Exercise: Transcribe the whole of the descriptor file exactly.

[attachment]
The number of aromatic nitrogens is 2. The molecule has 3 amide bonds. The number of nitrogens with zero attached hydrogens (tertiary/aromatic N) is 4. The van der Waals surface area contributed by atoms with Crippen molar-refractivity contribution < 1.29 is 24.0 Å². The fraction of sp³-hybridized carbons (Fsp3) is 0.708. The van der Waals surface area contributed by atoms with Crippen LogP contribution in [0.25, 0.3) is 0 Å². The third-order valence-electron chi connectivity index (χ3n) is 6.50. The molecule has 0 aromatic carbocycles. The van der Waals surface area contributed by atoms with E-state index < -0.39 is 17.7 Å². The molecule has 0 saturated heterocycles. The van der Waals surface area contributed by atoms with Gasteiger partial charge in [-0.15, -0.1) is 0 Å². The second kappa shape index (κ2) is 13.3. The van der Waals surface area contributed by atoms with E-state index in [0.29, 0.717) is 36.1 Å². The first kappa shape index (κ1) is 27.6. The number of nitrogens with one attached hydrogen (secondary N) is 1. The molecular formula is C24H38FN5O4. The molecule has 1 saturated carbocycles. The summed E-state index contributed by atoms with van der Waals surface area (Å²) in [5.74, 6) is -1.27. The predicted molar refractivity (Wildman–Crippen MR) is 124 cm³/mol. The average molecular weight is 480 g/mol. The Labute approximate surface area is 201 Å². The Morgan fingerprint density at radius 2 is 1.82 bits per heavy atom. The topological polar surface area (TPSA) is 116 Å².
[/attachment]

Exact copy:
The number of aromatic nitrogens is 2. The molecule has 3 amide bonds. The number of nitrogens with zero attached hydrogens (tertiary/aromatic N) is 4. The van der Waals surface area contributed by atoms with Crippen molar-refractivity contribution < 1.29 is 24.0 Å². The fraction of sp³-hybridized carbons (Fsp3) is 0.708. The van der Waals surface area contributed by atoms with Crippen LogP contribution in [0.25, 0.3) is 0 Å². The third-order valence-electron chi connectivity index (χ3n) is 6.50. The molecule has 0 aromatic carbocycles. The van der Waals surface area contributed by atoms with E-state index < -0.39 is 17.7 Å². The molecule has 0 saturated heterocycles. The van der Waals surface area contributed by atoms with Gasteiger partial charge in [-0.15, -0.1) is 0 Å². The second kappa shape index (κ2) is 13.3. The van der Waals surface area contributed by atoms with E-state index in [0.29, 0.717) is 36.1 Å². The first kappa shape index (κ1) is 27.6. The number of nitrogens with one attached hydrogen (secondary N) is 1. The molecular formula is C24H38FN5O4. The molecule has 1 saturated carbocycles. The summed E-state index contributed by atoms with van der Waals surface area (Å²) in [5.74, 6) is -1.27. The predicted molar refractivity (Wildman–Crippen MR) is 124 cm³/mol. The average molecular weight is 480 g/mol. The Labute approximate surface area is 201 Å². The Morgan fingerprint density at radius 2 is 1.82 bits per heavy atom. The topological polar surface area (TPSA) is 116 Å².